URAG Tough times ahead for tugs demand smart solutions
The recent delivery by Damen of two ASD Tugs 2411 to long-established German towage company URAG marks more than just another sale for one of the world’s most successful tug series. The changing nature of the shipping industry in Europe and beyond is having an impact on the towage sector, forcing operators to reassess the capabilities and economic characteristics of their vessels.
Few know the ups and downs of the towage industry better than URAG, which has been in business for 125 years this year. The key to its long existence so far has been its focus on its vibrant local market that includes Hamburg and Bremerhaven two of Europe’s busiest ports, and building long term relationships with the various yards and ship owners. It’s a model that has worked well for over a century, but in what may be the biggest change since the introduction of containerisation in the 1960s, the towage business is now facing new challenges that place new demands on those in the sector and hitting profitability.
Michael Staufeldt, Managing Director at URAG is happy to acknowledge that towage is an exciting but tough business. The driving force behind the changes the sector faces is the evolution of the vessels that it serves, with both container ships and cruise lines growing dramatically in size over recent years. Consolidation among ship owners is also resulting in a smaller number of larger groups, and the increased purchasing power that comes with that. Many smaller tugs that were purchased just five years ago are now facing obsolescence as ports demand that the new giant ships are served by tugs with minimum power thresholds.
However towage companies cannot afford to purchase tugs that are kept for just the largest ships while maintaining fleets of smaller tugs for the smaller vessels. The new assets must be kept busy so as to pay their way, and that means that they must be able to support the regular traffic in a costeffective way despite their potential higher fuel consumption. The requirements from the shipping majors for suppliers to offer a low cost service across a spread of ports is also expected to drive consolidation across the smaller towage firms as they seek to lower costs and provide the geographical coverage that the customers want.
In short, for towage firms to survive in the new business environment they need to have the right assets and costs under tight control. URAG’s response was to explore the latest in tug technology that might enable them to deliver the service while at the same time minimizing operating costs and delivering vessels with a longer working life, and it was the search for these that led them to the Damen Shipyards Group.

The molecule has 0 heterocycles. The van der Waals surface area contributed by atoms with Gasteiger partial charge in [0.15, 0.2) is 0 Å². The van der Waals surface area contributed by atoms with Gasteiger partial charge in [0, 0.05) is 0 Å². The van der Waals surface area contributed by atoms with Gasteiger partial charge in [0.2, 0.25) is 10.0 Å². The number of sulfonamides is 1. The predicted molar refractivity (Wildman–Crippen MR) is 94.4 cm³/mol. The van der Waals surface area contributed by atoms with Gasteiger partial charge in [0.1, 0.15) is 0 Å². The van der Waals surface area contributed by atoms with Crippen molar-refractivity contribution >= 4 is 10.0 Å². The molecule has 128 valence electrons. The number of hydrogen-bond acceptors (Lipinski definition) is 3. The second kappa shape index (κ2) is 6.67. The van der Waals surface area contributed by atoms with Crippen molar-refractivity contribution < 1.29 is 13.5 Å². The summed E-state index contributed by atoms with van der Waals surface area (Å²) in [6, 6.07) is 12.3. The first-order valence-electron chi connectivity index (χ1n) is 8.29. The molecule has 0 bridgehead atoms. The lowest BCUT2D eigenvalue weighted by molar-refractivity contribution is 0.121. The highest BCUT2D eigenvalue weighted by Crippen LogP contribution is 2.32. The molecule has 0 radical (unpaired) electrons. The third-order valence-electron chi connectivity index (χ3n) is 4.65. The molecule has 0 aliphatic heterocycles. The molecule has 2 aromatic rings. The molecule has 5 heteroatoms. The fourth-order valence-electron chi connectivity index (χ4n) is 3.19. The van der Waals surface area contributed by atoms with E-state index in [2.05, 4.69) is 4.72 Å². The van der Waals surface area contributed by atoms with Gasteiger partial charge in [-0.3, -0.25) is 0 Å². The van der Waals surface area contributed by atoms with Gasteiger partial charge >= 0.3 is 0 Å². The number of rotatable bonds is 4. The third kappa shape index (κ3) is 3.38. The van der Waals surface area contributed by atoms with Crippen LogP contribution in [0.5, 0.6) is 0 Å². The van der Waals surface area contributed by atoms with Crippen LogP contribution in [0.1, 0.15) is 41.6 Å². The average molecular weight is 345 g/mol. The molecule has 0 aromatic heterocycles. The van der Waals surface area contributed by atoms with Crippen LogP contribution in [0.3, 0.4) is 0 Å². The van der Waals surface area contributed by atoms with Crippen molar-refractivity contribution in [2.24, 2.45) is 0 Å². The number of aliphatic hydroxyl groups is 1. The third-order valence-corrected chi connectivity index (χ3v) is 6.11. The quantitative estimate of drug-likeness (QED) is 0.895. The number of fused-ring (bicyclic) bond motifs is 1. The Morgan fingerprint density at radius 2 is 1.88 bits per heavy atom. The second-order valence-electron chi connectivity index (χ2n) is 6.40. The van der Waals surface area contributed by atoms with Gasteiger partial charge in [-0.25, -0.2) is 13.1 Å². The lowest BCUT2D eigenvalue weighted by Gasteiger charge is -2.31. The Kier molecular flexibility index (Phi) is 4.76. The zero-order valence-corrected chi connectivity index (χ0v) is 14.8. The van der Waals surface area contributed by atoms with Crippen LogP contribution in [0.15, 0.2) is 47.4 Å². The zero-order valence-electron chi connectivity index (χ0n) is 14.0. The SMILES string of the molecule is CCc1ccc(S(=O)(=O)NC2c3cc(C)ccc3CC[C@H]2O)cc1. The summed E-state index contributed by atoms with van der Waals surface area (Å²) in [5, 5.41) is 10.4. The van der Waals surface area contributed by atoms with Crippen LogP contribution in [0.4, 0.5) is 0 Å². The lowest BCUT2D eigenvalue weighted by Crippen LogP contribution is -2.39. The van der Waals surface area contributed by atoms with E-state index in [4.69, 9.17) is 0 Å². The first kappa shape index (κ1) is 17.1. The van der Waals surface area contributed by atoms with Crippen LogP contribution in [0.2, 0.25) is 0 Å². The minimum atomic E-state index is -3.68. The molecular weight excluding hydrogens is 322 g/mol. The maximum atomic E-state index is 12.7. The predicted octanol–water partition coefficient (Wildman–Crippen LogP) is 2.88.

Michael Staufeldt and his colleagues understood that new technology and designs held the key to simultaneously achieving a lower total cost of ownership while complying with new regulations, meeting new environmental procedures and satisfying their customers’ demands. Damen was already known to them with its reputation for quality and innovation, and an analysis of its product range showed that the ASD Tug 2411 matched URAG’s operating requirements perfectly. Its ability to manoeuvre in the constricted waters of ports and locks, together with a proven design that has seen continuous updating over its lifetime, made it the natural choice. Easy maintenance, first class engines and a bridge layout that made it easy for the crew to operate where all additional factors in the decision. The Volkswagen of tugs, was how Mr Staufeldt described it, and a GTi at that!
URAG’s first ASD Tug 2411 was delivered in 2013, and it was the positive experience with her that led the company to decide to purchase two more. Named Brake and Perfect, they were to join their sister ship Prompt in the port of Hamburg under the URAG subsidiary Lütgens und Reimers (L&R).
The order was placed in September 2014 and work began immediately on the twin vessels at the Damen’s partner yard Song Thu (Da Nang) in Vietnam. Like the Prompt, the two new ASD Tugs 2411 feature excellent manoeuvrability and outstanding towing capabilities with a bollard pull in excess of 70 tonnes. At 24.5m they are ideal for restricted waterways as well as open water assignments.
Extra thick plate was used in the construction, along with extra brackets and fendering, to ensure maximum durability. The Brake and Perfect are also economically-efficient in terms of both low fuel consumption and operating costs due to their design and reliability. From Vietnam the tugs were shipped to Damen Maaskant Shipyards Stellendam for a final inspection before being officially handed over to URAG on Thursday 19 March 2015.
“They arrived in their new home of Hamburg at 1700 hours the following Monday,” said URAG’s Michael Staufeldt, “and by 1330 hours the next day were on their first job. The crews are very enthusiastic about the new arrivals given their positive experiences with Prompt, and are looking forward to optimizing them for their specific duties.” Together the three vessels now represent the core fleet of L&R.
URAG now has the tugs it needs to handle the very largest vessels yet also offer a competitive service to the many smaller ships that arrive at Germany’s leading ports. Damen’s problem-solving culture combined with paying close attention to the pressures and aspirations of operators right across the maritime industry continues to result in new vessels that combine performance with economic efficiency. It’s no wonder that URAG’s Perfect is the 88th ASD Tug 2411 to be delivered.